There are more and more financial frauds happening all the time.
The internet is a fabulous playground for fraudsters and scammers but even offline there are frauds going on all the time, as there ever have been, with people coming to your door, ringing your phone or just ‘bumping into you’ on the street.
We are constantly monitoring new frauds, and you can find out about the latest ones on our Rip-off Britain section, but we have loads of articles around the site to keep you up-to-date with the myriad ways people try to grab your cash.
Here are some of our most popular ones….
- Identity theft: how to stay safe online
- Bank fraud: how to protect yourself
- Financial fraud: people want to take big money off you
- Top 10 phone scams and how to avoid them
- Seasonal money scams on the internet
- Work from home scams and how to avoid them
- Western Union money transfer and the fraudsters who use it
It’s all too easy for fraudsters to take your identity and buy things in your name without you knowing a thing.
There’s a lot of information online about us now, which helps fraudsters no end. They can find out our date of birth, our address and even our mother’s maiden name, without too much difficulty.
Don’t make it easy for them, though. There are ways to keep your details more secure and we show you how to do it in various articles on MoneyMagpie. From shredding your bills to keeping your passwords safe, we show you the tips and tricks for beating the scammers at their own game here.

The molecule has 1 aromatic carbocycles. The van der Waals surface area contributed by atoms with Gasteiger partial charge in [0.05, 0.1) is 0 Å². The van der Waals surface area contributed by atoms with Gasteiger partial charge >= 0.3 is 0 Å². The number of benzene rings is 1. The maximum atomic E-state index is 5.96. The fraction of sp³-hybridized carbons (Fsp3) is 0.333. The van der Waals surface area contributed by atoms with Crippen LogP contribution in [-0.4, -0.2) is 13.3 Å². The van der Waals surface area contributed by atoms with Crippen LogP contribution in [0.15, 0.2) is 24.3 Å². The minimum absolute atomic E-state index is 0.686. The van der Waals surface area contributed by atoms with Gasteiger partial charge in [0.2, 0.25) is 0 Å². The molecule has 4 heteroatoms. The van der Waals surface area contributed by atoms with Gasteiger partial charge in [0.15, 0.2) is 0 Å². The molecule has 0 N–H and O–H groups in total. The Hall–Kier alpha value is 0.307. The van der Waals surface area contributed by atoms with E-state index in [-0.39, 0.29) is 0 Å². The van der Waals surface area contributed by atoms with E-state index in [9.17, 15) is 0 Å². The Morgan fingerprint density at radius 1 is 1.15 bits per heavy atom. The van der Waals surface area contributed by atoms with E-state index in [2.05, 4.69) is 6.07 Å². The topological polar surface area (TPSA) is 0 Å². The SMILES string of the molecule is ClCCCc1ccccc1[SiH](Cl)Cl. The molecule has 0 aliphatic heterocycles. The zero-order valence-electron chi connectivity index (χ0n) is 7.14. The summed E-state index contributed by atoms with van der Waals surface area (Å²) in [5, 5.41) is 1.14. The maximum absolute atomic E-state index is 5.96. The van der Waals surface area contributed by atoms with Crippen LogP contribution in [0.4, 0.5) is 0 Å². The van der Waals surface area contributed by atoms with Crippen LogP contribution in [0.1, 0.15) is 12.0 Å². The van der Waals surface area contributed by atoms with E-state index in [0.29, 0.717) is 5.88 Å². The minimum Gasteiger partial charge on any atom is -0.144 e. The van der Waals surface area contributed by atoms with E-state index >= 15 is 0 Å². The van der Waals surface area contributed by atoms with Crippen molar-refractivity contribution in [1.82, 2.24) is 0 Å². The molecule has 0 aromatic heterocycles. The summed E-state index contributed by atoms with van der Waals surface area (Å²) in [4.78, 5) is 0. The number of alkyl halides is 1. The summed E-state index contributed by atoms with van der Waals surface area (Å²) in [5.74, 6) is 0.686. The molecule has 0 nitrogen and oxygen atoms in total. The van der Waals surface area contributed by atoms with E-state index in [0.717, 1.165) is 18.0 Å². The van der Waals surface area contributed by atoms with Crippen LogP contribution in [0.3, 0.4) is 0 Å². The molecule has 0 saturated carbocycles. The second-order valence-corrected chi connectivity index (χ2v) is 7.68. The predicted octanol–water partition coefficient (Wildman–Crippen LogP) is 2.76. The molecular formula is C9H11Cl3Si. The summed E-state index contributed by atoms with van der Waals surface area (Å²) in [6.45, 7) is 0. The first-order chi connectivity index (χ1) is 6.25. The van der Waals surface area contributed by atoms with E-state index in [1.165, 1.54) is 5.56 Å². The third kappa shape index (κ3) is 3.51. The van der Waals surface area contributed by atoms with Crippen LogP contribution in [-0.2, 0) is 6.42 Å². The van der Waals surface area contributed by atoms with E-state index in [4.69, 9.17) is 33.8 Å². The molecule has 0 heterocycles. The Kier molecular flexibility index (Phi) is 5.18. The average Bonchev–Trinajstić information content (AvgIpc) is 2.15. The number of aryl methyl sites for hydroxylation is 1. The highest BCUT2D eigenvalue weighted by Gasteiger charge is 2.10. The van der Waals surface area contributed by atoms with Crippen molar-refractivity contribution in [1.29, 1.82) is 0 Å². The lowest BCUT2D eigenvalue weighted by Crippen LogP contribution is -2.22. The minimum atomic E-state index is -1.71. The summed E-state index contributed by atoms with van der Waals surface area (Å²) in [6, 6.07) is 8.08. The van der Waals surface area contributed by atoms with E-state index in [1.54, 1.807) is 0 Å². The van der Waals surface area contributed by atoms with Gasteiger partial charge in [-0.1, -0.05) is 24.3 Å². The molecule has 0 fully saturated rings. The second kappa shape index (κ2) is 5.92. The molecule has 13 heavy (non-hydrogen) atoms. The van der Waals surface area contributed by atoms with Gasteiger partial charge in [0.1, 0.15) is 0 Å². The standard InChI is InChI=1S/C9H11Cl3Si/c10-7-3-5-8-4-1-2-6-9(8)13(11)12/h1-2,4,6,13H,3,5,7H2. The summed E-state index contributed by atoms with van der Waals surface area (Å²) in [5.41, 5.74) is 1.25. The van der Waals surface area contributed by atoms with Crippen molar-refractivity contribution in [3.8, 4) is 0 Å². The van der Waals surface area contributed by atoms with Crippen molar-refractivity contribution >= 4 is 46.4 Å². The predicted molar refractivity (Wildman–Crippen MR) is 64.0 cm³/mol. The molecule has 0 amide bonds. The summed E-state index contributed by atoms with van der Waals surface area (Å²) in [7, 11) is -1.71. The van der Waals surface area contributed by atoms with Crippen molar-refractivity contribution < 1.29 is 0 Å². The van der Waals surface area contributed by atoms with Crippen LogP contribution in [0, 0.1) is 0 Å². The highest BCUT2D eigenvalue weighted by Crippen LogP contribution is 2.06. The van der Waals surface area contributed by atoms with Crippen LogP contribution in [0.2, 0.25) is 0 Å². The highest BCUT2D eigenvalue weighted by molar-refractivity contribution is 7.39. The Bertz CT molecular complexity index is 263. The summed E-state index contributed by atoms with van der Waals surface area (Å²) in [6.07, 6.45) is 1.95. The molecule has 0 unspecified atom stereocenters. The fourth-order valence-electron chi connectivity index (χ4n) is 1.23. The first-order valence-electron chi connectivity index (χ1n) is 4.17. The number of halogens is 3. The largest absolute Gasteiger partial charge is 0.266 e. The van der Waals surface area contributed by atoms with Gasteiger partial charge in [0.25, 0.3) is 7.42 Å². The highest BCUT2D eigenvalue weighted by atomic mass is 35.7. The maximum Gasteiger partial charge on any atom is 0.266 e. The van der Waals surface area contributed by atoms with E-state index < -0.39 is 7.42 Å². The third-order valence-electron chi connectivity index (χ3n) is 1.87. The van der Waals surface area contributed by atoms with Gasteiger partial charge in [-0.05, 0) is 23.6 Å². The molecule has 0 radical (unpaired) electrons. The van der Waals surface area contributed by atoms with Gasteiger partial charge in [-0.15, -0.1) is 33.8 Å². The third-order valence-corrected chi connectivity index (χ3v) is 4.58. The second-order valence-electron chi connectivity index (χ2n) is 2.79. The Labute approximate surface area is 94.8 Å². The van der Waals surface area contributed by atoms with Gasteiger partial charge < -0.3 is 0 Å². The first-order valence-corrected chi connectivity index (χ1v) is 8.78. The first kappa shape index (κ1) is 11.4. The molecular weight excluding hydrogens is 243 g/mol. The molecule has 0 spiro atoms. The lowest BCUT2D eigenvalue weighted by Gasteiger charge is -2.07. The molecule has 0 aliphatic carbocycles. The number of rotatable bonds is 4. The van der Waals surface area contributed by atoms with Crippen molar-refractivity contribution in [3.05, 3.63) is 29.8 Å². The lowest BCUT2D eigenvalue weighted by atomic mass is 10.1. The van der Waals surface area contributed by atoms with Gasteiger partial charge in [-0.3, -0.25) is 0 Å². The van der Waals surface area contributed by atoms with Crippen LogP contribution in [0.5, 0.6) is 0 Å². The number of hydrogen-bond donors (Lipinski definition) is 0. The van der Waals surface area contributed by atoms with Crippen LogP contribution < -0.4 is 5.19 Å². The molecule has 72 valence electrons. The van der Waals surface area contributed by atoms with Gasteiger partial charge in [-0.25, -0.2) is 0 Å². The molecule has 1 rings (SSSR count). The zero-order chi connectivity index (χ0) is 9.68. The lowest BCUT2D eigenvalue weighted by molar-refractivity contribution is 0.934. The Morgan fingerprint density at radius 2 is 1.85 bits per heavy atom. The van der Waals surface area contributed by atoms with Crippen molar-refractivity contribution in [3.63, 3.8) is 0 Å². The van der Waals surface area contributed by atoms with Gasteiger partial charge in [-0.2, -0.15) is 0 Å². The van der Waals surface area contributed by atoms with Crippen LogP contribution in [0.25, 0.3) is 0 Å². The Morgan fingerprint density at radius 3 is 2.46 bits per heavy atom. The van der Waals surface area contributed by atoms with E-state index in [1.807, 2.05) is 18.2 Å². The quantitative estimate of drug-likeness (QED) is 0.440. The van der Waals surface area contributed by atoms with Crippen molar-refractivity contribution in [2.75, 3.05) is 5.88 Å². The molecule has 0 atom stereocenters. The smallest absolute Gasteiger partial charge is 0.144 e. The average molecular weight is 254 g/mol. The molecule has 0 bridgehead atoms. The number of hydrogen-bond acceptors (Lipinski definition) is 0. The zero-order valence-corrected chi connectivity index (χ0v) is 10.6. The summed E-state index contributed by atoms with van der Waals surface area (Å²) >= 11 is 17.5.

Oh, and if you have been a victim of identity theft and you want to clean up your credit record, here is our step-by-step guide to cleaning your credit record.
What do you do if the worst happens and someone has taken money out of your account or has taken your personal bank details?
In this article we look at the various ways your bank account, and credit card accounts, can be compromised, and what you do if someone has hacked into them.
Even experienced investors can be scammed by clever fraudsters phoning up with apparently big investment ‘tips’. In fact, these financial fraudsters tend to specifically target people who are experienced investors, who have some money in the bank and are looking for good returns on their money.
We tell you all about the most common financial frauds around, including so-called ‘boiler-room scams’ which target investors and people with a bit of money put by. Find out their secrets here
If it sounds too good to be true, it probably is!
It’s not just online where the fraudsters like to prey on unsuspecting people.
There are lots of frauds perpetrated by phone, either to your landline or your mobile. In fact, these can be very lucrative to the fraudsters. They target older people at home on their landlines and they also target young people and students through their mobiles.
Here are some that you could experience at any time, including the Microsoft scam, the BT scam and the Sky scam.
Any time there’s a big event – whether it’s the World Cup or a Volcano eruption or a big festival coming up – there will be online scams either trying to sell you fake tickets or telling you you can get compensation for flight delays etc if you just ‘go to this website’.